This is an archived article that was published on sltrib.com in 2011, and information in the article may be outdated. It is provided only for personal research purposes and may not be reprinted.
A former Marine Corps reservist who said he was suffering from post-traumatic stress disorder when he drowned his girlfriend in a bathtub will serve every day of his manslaughter conviction.
Walter Rollo Smith will not be freed until December 2021, when his one-to-15-year prison term expires, the Utah Board of Pardons and Parole announced this week.
The 29-year-old Smith was apologetic last week during his first parole hearing since being sentenced for the March 24, 2006, death of Nicole Speirs.
"What I did was horrible and there's no way I can change it," Smith told a board member. "If me doing all 15 years helps them at all, OK. I didn't plan on killing Nicole, but I did and there's no way to make up for it."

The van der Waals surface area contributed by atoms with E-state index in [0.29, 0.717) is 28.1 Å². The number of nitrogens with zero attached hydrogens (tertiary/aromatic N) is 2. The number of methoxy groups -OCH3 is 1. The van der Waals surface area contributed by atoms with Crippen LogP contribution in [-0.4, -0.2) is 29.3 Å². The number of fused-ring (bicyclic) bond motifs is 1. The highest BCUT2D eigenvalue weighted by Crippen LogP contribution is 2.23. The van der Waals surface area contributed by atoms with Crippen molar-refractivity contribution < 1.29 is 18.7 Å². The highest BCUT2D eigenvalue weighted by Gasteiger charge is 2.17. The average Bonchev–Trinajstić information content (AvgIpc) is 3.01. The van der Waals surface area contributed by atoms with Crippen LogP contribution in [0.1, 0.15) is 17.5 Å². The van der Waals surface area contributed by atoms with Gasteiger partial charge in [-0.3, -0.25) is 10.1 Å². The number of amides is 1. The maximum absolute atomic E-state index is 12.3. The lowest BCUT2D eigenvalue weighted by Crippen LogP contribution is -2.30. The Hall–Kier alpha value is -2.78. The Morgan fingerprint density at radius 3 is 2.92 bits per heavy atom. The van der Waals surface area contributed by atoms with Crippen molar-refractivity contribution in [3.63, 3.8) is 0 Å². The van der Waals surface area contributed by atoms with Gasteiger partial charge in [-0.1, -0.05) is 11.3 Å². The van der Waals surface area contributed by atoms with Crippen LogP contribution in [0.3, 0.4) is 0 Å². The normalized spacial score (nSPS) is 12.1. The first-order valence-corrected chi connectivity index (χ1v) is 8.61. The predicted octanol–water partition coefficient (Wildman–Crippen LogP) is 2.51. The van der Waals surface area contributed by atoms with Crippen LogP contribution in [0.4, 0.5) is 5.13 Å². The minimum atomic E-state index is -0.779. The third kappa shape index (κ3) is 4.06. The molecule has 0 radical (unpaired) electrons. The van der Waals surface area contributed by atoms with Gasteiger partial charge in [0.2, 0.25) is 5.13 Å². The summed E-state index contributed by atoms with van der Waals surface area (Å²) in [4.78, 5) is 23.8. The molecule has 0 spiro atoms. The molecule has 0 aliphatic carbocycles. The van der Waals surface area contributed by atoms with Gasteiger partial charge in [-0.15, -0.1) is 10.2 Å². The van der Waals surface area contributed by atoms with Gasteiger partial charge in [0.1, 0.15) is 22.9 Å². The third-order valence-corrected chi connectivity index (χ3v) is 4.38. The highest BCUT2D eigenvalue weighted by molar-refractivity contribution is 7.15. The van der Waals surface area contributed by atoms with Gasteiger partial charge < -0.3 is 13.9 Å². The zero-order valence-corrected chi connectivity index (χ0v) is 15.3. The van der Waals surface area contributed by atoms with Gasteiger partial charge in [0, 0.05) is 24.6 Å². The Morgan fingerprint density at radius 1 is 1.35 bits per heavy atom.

Speirs' family asked the board to keep Smith in prison for the remainder of his sentence.
"We're just relieved," Pauline Speirs, whose daughter was 22 when she was killed, said. "
Smith, who fought in Afghanistan and Iraq, was diagnosed by the military with post-traumatic stress disorder. His unit engaged in firefights that involved civilians and children and saw "more trauma than many soldiers," his defense attorney said in 2007, when Smith charged with murder pleaded guilty to the reduced count of manslaughter.
Smith said he had experienced flashbacks and violent thoughts since returning from duty, but had never had such impulses toward Speirs before the slaying.
Smith originally told police he came home from a family gathering in Idaho to find his girlfriend dead in the bathtub.
But eight months later, after checking into a Veteran's Affairs hospital with suicidal tendencies, Smith confessed to killing the woman.